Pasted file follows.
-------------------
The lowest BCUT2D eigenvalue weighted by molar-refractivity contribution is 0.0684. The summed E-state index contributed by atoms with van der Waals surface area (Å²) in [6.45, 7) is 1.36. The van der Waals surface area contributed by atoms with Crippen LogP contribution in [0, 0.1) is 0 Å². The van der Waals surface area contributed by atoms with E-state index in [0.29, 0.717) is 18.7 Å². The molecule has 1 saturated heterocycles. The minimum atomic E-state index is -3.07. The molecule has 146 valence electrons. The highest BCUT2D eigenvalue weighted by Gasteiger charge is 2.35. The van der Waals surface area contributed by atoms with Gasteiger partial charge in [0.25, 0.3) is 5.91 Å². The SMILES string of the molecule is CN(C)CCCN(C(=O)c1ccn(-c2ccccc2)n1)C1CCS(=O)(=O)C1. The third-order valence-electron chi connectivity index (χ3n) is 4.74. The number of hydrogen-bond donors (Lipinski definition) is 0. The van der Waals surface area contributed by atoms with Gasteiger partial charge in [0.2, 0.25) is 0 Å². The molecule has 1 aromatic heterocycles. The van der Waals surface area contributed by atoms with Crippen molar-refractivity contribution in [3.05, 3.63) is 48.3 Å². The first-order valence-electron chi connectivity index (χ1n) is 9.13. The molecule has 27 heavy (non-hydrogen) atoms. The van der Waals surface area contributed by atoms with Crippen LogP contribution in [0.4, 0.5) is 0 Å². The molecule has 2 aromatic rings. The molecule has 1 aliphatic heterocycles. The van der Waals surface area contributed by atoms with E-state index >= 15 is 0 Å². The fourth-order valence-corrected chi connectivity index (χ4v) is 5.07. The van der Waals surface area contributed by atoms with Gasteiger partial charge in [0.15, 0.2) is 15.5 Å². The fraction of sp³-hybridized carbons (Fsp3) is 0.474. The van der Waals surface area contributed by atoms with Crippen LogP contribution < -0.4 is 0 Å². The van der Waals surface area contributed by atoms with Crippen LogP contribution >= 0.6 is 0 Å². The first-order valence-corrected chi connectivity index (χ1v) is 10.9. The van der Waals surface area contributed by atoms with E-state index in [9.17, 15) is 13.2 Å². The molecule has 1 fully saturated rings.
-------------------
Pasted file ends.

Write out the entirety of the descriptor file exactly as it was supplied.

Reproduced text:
The lowest BCUT2D eigenvalue weighted by molar-refractivity contribution is 0.0684. The summed E-state index contributed by atoms with van der Waals surface area (Å²) in [6.45, 7) is 1.36. The van der Waals surface area contributed by atoms with Crippen LogP contribution in [0, 0.1) is 0 Å². The van der Waals surface area contributed by atoms with E-state index in [0.29, 0.717) is 18.7 Å². The molecule has 1 saturated heterocycles. The minimum atomic E-state index is -3.07. The molecule has 146 valence electrons. The highest BCUT2D eigenvalue weighted by Gasteiger charge is 2.35. The van der Waals surface area contributed by atoms with Gasteiger partial charge in [0.25, 0.3) is 5.91 Å². The SMILES string of the molecule is CN(C)CCCN(C(=O)c1ccn(-c2ccccc2)n1)C1CCS(=O)(=O)C1. The third-order valence-electron chi connectivity index (χ3n) is 4.74. The number of hydrogen-bond donors (Lipinski definition) is 0. The van der Waals surface area contributed by atoms with Gasteiger partial charge in [0.2, 0.25) is 0 Å². The molecule has 1 aromatic heterocycles. The van der Waals surface area contributed by atoms with Crippen molar-refractivity contribution in [3.05, 3.63) is 48.3 Å². The first-order valence-electron chi connectivity index (χ1n) is 9.13. The molecule has 27 heavy (non-hydrogen) atoms. The van der Waals surface area contributed by atoms with Crippen LogP contribution in [0.4, 0.5) is 0 Å². The molecule has 2 aromatic rings. The molecule has 1 aliphatic heterocycles. The van der Waals surface area contributed by atoms with E-state index >= 15 is 0 Å². The fourth-order valence-corrected chi connectivity index (χ4v) is 5.07. The van der Waals surface area contributed by atoms with Gasteiger partial charge in [0.15, 0.2) is 15.5 Å². The fraction of sp³-hybridized carbons (Fsp3) is 0.474. The van der Waals surface area contributed by atoms with Crippen LogP contribution < -0.4 is 0 Å². The van der Waals surface area contributed by atoms with Crippen LogP contribution >= 0.6 is 0 Å². The first-order valence-corrected chi connectivity index (χ1v) is 10.9. The van der Waals surface area contributed by atoms with E-state index in [9.17, 15) is 13.2 Å². The molecule has 1 fully saturated rings.